One money-saving measure proposed at the board has been to stop paying nurses for breaks taken during their 12-and-a-half-hour shifts. This would save £25,000 a month, just over half the salary paid to Mr Burns.

Mr Gruffydd said the health board had a £42 million deficit and one in nine of its nursing posts was vacant. “If we’re having to see costly consultants come in to run the show, then it suggests that senior management isn’t doing its job. Given that the health board is under the direct control of the Welsh government the buck stops with them,” he said.

The board said it did not pay any travel or accommodation costs for Mr Burns and that it was paying the market rate for his services. “Our priority is to deliver considerable improvements in unscheduled care, planned care and financial management and to achieve this, we are temporarily strengthening our existing capacity and expertise in these areas,” it said. A spokesman said that the appointment of a recovery director was recommended by the Welsh assembly’s public accounts committee.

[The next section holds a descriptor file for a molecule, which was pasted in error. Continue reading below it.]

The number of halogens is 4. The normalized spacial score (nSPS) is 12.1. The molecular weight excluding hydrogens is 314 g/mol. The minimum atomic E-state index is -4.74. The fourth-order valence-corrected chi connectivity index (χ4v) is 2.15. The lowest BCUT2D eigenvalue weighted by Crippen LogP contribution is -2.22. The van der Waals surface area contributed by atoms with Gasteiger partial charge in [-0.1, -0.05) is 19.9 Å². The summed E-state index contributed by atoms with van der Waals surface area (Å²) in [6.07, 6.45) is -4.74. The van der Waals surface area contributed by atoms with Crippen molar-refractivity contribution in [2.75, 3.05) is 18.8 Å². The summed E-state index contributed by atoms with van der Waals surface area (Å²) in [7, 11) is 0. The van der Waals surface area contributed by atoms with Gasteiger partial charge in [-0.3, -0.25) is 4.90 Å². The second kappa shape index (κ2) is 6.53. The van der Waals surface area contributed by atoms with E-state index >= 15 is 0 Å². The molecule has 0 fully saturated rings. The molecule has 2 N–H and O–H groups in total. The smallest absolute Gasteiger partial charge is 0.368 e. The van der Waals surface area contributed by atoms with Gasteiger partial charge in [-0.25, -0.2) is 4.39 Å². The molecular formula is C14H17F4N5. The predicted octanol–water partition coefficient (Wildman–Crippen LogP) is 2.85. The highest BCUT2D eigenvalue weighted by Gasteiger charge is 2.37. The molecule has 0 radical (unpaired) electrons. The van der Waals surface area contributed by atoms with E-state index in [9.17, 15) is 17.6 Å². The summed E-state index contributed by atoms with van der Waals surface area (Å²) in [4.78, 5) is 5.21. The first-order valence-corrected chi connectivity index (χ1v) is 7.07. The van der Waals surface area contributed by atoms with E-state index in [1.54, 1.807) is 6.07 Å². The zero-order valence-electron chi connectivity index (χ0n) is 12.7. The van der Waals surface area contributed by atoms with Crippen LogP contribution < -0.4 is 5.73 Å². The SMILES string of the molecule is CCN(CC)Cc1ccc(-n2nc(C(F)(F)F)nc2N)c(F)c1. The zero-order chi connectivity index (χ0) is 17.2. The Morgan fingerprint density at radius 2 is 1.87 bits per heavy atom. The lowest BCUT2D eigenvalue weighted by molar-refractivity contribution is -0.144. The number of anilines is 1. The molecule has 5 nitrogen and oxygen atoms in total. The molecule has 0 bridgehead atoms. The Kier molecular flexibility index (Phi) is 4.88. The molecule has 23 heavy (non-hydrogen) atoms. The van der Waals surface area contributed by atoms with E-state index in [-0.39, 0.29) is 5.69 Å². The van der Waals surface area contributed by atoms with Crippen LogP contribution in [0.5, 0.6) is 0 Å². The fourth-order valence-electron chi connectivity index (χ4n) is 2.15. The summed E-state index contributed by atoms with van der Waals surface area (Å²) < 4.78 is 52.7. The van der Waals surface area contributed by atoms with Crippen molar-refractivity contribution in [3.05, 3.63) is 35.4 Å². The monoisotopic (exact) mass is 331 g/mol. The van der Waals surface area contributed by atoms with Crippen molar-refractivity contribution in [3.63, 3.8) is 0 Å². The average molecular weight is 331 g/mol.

Mr Burns could not be reached for comment. reports today: North Wales health board’s failure to change course on nurses rosters “wholly unacceptable” say union.

BBC News SE Wales 25th October: Nurse paid breaks row: Anger over £2000-a-day director

The Telegraph today: NHS manager allowed to work from Marbella on rates of £2000 per day…

North Wales Lives reports on the “market rate”.

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England follows Scotland in funding CF drug. Wales and NI cant afford it.

The drug for CF does not cure, but slows down the decline. It cost far more (normally)m than NICE recommends for each year of life gained (QALY) but presumably the “deal” struck means it is much cheaper. Since the price is secret, it is covert, and we cannot judge. What does seem to have occurred is that one Single Interest Pressure Group (SIPG) has succeeded where many others are unsuccessful. All trusts and regions should have policies on how they deal with SIPGs. Such policies will make the need for rationing clearer. We can afford the low volume and expensive items if we ration the high volume and cheaper items. Once again, although reported as a national decision, this is only for |England. Wales and NI cannot afford it, but then politically perhaps they cannot afford to refuse it. The perverse outcome if the situation remains the same, should be that CF patients move to England and Scotland.